Fear is a necessary emotion for humans, animals, and birds. Without fear, there will be no instinct for self-preservation since chickens are flightless birds with nothing to offer in terms of self-preservation.
Their strong fear instinct gives them a chance to flee from predators. This guide will consider a few things chickens are afraid of and how you can navigate them as a pet owner.
Roosters have many reasons to fear almost everything, which shows in their attitude. Among other things, they are afraid of:
- Foreign movement, chase
- Colors, basically red and yellow
- Loud noises, strangers, etc.
In the next set of discussions, we will identify eight things roosters are afraid of and how to navigate through them.
8 Things Roosters Are Afraid Of
Chickens are sensitive to sight and use this advantage to spot potential threats. As a result, they look out for colors and shapes associated with danger. Below is a list of things these animals afraid of.
1. Roosters Are Scared of the Dark
Although roosters have good color vision, they have bad night vision. However, predators often have better night vision, which places roosters at a natural disadvantage.
So, while it looks like they are afraid of the dark, nothingness scares them. From their experience and survival instinct, their mind tells them that they are in danger. So, roosters are typically afraid of the dark and the experiences that come with it.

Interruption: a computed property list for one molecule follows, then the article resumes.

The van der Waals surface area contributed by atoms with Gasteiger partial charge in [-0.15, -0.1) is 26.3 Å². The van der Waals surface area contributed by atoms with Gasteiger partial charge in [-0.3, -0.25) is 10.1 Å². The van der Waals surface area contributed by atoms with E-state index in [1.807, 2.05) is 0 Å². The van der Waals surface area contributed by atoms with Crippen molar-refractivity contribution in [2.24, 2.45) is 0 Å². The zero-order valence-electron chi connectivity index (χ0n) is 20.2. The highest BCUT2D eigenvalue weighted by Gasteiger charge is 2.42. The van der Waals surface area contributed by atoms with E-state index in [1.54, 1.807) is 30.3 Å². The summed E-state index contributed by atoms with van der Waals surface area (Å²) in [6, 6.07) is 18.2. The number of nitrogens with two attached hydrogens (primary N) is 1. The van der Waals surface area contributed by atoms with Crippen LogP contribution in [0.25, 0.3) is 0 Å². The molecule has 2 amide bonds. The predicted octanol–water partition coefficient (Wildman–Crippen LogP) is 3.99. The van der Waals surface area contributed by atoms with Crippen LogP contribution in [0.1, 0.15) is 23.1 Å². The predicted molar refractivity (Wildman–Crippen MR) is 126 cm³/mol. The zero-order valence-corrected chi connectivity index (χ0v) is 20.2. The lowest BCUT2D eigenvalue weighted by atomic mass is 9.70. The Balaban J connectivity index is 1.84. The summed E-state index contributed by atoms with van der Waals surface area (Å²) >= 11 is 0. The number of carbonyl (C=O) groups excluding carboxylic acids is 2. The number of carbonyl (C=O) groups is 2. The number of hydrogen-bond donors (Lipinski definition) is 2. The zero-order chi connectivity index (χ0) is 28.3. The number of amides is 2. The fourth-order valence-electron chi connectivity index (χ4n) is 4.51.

Suppose your rooster is afraid of sleeping in a coop because of the dark. You can leave dull light there. Otherwise, leave an indirect light shining near the coop.
2. Roosters Are Afraid of the Color Red
Roosters instinctively react to bright colors that differ from their regular environment. This includes the color red, which makes roosters react in fear.
However, this does not mean all roosters will fear the color red. It often boils down to their experience with that specific color and object.
If your rooster goes berserk at the sight of the color red, you may need to ease them into it slowly. First, incorporate small amounts of different shapes and sizes of red objects into their daily activities.
This will help them to adjust to it over time. However, remember that chickens have this fear of protecting themselves. So, if red predators are in the area, like foxes, this fear may be a good self-defense mechanism.
3. Roosters Are Afraid of the Color Yellow
Sometimes, your rooster may fear any and everything colored yellow. But that is not something to worry about, even if the fear seems irrational.
The reason is that backyard roosters react to different bright colors, as we said before. This is especially if these bright colors come in new sizes and shapes.
However, roosters are not born with a fear of the color yellow. They learn it from watching the reaction of the mother hen.
Then, they can still pick it up later in life from their flock. For example, suppose one chicken had a terrible experience with a yellow-colored predator. Their fear will impact the rest of the flock.
4. Roosters Don’t Like Chasing
Roosters have strong memories to remember people and experiences. If you bought your chicken from afar, chances are that you did not raise them yourself.
So, you wouldn’t know if anyone had chased them. They typically assume that people want to chase them, so their instinct is to flee.
Growing up, you probably thought chasing chickens around the house was cool. For many children, the sound of squawking and warbling is fun but terrifying for the chickens.